Even the strongest, most athletic dogs have not escaped this abuse. Many lines of German Shepherd Dogs† now have such diminutive, excessively sloped hind quarters, that they have lost the strength to properly propel themselves. They are a far cry from their noble and powerful ancestors of just 30 years ago, who could launch themselves over 2.5m (8ft) walls with aplomb. This is not responsible breeding.
By comparison, Joe down the street whose Husky† accidentally breeds with Sally's Australian Shepherd†, who then have beautiful puppies that are found nice homes and raised with love, is more “responsible”. These genetically diverse, well-structured animals have a much better chance of happy, healthy, long lives than the animals described above.
Breeding dogs with disabilities on purpose is a perversion of morality. It's an utter failure of empathy. To intentionally or knowingly breed animals that are likely to suffer, and to cause pain to the families who love them, is criminal.
So what can be done to contain this callous behaviour?
“Benjie, sit! Good boy!” Give a liver treat and rub head affectionately = reward >> behaviour repeats.
“Dog show lady, mate this bitch with her grandfather to ensure extra short legs and a super-squashed face! Good lady!” Give a ribbon and praise = reward >> behaviour repeats.
Of all people, dog people are the ones who should be most acutely aware that rewarded behaviour will be repeated. So we need to change what is being rewarded. Everything else can stay exactly the same.
How so? Well, a mind that follows rules, seeking simple rewards, is in fact a mind that's very easy to change. Not by persuasion, rationality or appeals to basic empathy, but by changing the rules that generate the rewards. Require moderate, aesthetic, functional features in show dogs. Punish extreme features. Punish poor function. Require a minimum calculated genetic spread, with no points lost for out-crossing. Reward high genetic variability (= low coefficient of inbreeding, or COI) with ribbons and praise.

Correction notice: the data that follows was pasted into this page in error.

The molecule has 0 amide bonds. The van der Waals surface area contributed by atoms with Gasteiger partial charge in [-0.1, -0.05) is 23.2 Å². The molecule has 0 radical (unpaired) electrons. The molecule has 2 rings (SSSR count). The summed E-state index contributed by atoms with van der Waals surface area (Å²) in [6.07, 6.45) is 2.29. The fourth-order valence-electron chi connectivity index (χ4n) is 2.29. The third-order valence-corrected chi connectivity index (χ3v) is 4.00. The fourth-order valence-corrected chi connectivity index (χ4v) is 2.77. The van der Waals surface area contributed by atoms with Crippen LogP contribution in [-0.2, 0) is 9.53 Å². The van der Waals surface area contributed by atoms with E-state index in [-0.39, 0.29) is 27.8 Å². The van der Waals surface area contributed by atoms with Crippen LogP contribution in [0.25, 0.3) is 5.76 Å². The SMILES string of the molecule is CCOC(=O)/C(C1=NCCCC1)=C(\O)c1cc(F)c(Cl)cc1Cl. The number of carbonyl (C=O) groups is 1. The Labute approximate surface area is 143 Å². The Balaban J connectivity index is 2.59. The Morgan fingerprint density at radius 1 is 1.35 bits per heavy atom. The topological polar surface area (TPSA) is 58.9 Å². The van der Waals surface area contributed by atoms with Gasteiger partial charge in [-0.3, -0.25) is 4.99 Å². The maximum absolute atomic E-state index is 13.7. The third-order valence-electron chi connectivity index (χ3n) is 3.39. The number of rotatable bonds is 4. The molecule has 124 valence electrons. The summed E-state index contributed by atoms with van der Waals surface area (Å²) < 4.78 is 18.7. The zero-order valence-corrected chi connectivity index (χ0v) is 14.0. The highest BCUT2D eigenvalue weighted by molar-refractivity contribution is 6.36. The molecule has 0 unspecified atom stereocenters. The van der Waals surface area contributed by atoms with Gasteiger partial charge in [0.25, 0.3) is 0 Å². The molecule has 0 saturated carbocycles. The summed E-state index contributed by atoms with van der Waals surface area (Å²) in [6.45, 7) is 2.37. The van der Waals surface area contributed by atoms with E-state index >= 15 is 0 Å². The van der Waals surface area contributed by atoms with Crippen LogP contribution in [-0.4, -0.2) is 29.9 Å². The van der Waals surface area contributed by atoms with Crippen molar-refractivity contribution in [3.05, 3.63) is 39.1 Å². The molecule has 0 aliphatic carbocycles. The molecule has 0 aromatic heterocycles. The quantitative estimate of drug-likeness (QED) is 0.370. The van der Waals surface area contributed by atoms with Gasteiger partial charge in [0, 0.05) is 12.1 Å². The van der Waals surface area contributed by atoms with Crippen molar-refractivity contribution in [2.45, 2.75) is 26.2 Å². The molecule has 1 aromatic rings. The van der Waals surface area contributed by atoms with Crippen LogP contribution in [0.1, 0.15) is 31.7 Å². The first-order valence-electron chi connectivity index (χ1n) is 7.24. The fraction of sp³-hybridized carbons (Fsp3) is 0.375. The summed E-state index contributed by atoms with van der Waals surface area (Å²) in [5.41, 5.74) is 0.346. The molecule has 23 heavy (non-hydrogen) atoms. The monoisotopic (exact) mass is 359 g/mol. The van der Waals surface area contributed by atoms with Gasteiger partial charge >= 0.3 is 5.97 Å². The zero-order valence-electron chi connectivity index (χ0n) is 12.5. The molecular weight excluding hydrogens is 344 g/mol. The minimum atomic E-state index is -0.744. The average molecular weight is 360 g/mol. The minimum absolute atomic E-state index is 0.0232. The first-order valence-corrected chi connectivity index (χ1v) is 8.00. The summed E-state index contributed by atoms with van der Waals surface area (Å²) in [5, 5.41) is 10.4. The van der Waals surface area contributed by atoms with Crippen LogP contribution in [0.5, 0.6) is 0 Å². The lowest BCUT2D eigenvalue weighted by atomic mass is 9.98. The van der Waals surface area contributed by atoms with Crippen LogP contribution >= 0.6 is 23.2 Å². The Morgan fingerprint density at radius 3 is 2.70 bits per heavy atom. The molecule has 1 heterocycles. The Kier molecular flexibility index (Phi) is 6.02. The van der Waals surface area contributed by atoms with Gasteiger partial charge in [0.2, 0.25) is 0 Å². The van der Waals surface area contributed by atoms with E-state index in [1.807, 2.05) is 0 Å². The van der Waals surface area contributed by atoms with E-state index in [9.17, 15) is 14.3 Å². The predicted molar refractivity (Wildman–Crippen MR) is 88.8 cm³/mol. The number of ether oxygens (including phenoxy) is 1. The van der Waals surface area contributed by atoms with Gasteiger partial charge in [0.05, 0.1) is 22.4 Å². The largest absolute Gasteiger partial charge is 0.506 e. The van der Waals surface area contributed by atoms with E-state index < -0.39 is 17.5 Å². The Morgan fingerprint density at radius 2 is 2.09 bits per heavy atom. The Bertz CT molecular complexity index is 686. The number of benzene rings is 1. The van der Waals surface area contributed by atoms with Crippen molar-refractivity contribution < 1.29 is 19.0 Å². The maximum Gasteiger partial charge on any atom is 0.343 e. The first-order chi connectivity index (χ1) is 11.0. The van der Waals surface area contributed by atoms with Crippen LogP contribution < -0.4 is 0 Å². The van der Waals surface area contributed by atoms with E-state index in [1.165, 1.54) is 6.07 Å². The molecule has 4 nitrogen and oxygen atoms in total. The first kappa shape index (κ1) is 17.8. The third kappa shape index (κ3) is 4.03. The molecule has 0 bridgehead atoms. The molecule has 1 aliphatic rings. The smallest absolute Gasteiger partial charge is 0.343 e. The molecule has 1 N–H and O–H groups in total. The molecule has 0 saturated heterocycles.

In fact, I predict that specialised outcrossing could easily become the next big thing in pedigree dog breeding. This whole conversation may fade quickly from memory. Apart from being necessary to save many breeds, outcrossing is an admirable skill. It takes breeding know-how, dedication and patience. It also brings with it all kinds of inspiring new opportunities to produce truly stunning, superior show dogs. Think of all the ribbons that could be earned this way.
Critically, new breed standards must be written in very literal terms, making misinterpretation impossible. So not that a dog should have “short legs”, which risks misinterpretation as “Shorter is better, until their penises are knocking against pebbles on the ground and they can't scratch their own elbows” , but that legs should be “No longer than X and no shorter than Y”. S p e l l i t o u t.
If a few ignorant people complain loudly about all this, bad luck. Preventing the suffering of so many living beings is much more important than the temporary discomfort of listening to these people bleat.
Animal welfare groups and legislators should really muscle in on this. Don't ban pedigree dogs or showing. Just help show breeders to ensure the continuation of the hobby and breeds they love, instead of in-breeding their dogs into extinction or distorting them into debility in exchange for a few final ribbons.
† You will need Microsoft Silverlight installed on your PC in order to view the Dog Breed Guide.
Copyright © Who's Ya Doggy 2015